In a world where everyone’s a real estate investor, the competition is fierce and the stakes are high. But lately, it seems like every Tom, Dick, and Harry is trying to make a quick buck by listing their properties on Airbnb. From dingy basements to swanky penthouses, it seems like no property is safe from the Airbnb invasion.
But here’s the thing: when you hear literally everyone talking about being an Airbnb host, and everyone is turning their properties, shitty or nice, into Airbnb rentals, you can be pretty sure that the market is headed for a bust/collapse/correction. It’s basic supply and demand: when everyone is offering the same thing, prices go down, and occupancy rates plummet. It’s like a game of musical chairs, and when the music stops, you don’t want to be left without a seat.
If you’ve bought an investment property based on proforma numbers that reflect the high rental rates and high occupancy rates of a booming market (and may have overpaid for the properties substantially as a result), you’re in for a HUGE negative surprise when the inevitable market correction happens. But don’t just take my word for it – let’s take a closer look at the data.
According to AirDNA, a company that tracks Airbnb data, there are over 7 million active listings worldwide, and the number is growing every day. In some cities, like Paris and New York, Airbnb listings make up a significant portion of the total housing stock. In Paris, for example, there are more Airbnb listings than there are affordable housing units. And as more and more people get in on the action, the competition for guests heats up, and the profits start to dwindle.
It’s not just a matter of oversupply, either. There are a number of other factors that could contribute to an Airbnb bust. For one thing, local governments are starting to crack down on short-term rentals, citing concerns about noise, safety, and the impact on housing affordability. In some cities, like Barcelona and Amsterdam, Airbnb hosts are required to obtain a license or face hefty fines. And in places like New York City, it’s illegal to rent out an entire apartment for less than 30 days.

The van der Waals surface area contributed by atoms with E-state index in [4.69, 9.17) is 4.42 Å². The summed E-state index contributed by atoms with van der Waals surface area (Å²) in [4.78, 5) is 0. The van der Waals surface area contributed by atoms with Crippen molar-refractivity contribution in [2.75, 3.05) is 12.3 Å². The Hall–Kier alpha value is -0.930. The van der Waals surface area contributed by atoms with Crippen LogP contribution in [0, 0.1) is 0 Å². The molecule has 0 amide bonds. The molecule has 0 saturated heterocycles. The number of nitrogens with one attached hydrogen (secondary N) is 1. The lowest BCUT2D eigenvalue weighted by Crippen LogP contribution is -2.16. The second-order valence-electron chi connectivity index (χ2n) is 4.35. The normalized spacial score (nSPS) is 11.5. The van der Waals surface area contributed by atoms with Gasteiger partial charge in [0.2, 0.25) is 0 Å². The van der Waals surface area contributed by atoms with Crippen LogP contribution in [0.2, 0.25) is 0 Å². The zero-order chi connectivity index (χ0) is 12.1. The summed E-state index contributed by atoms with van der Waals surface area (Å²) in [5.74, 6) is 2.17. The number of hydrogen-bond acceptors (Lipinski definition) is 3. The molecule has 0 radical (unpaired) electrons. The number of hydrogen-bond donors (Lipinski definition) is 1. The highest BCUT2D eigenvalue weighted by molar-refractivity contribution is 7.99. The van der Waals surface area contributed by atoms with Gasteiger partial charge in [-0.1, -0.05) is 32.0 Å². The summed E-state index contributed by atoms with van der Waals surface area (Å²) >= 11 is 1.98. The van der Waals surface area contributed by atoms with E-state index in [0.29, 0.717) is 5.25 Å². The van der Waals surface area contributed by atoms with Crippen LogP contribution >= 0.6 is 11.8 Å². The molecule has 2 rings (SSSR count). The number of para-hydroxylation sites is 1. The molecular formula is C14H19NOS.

Another problem is that Airbnb has become a victim of its own success. The company started out as a platform for homeowners to rent out a spare room or two, but now it’s dominated by commercial operators who own multiple properties and use Airbnb as a way to circumvent local regulations on hotels and other lodging options. This has led to complaints from neighbors about rowdy tourists, and a general feeling that Airbnb is disrupting the fabric of local communities.
So, what can real estate investors do to protect themselves from the coming Airbnb bust? One option is to avoid short-term rentals altogether and focus on long-term leases. This may not be as lucrative as Airbnb in the short term, but it offers more stability and less risk in the long run. Another option is to look for untapped niches in the market – properties that cater to a specific demographic, like luxury travelers or families with young children. By creating specialty properties that stand out from the crowd, investors can reduce their exposure to market fluctuations and differentiate themselves from the competition.
At our development company, we’ve always prided ourselves on our ability to read the market and stay ahead of the curve. We don’t just follow trends – we create them. That’s why we’re confident that the AirBNBust won’t be a problem for us.